American cartoonist H.T. Webster, for his comic strip, The Timid Soul (circa 1924), created his character, Casper Milquetoast, who was described as the man ‘who speaks softly and gets hit with a big stick.’ Today, the term, ‘milquetoast’ refers to any timid soul unable to speak up for him/herself, a painfully shy person, a too-easily-persuaded person. King David would never have been given that moniker. If anything, he was too bold, too brash, oozing self-confidence, and ironclad trust in his God. A millennium before Jesus came, David wrote: 

“You are my Maker, my Mediator, and my Master. 

Any good thing you find in me has come from you. 

Lord, I have chosen you alone as my inheritance. 

You are my prize, my pleasure, and my portion.

I leave my destiny and its timing in your hands. 

Your pleasant path leads me to pleasant places.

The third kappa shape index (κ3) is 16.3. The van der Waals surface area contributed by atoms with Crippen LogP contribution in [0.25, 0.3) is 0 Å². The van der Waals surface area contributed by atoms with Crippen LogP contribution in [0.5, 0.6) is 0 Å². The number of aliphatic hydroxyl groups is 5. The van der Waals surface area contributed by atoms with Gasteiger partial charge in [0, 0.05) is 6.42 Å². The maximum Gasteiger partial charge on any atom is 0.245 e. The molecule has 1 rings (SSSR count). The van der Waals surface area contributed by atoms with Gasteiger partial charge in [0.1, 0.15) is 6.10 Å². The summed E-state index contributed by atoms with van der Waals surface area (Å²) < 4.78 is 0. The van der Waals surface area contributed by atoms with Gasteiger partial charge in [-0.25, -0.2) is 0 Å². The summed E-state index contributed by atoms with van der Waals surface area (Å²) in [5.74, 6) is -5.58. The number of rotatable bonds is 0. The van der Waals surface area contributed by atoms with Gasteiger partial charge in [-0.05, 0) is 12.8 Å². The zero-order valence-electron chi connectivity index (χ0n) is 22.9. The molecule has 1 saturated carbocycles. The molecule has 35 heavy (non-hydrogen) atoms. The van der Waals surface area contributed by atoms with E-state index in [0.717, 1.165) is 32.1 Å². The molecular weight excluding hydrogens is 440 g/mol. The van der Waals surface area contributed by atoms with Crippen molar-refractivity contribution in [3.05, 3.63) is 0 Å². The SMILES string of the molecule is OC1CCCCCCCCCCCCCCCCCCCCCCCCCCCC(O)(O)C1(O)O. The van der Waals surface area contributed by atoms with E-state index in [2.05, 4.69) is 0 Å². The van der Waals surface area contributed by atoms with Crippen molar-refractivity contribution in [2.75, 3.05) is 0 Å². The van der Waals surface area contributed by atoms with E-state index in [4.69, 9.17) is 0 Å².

I’m overwhelmed by the privileges that come with following you, 

for you have given me the best!”

(Psalm 16:2,5,6, TPT)

These are the words of a worshiper, one who acknowledges all that he’s received. David’s worship was also expressed when he wept, confessed, fasted, mourned, accepted his failures, and danced with exuberant joy. Perhaps this wholeheartedness was the trait that made him ‘a man after God’s own heart.’ No milquetoast worshiper he! Maybe we could even say that ‘milquetoast’ and ‘worshiper’ form a contradiction in terms. More, perhaps the only fitting adjective to ‘worshiper’ is ‘wholehearted.’ David removed every sign of his royal position and danced ‘naked’ in public. The forgiven prostitute wept and sobbed and kissed Jesus’ feet, dismissive of her disapproving onlookers. Paul and Silas sang out their worship at midnight in a rat-infested, damp prison cell. And ours?  PD

Here’s a new Vineyard song that encourages single-focus, whole-hearted worship:

You Have Our Yes

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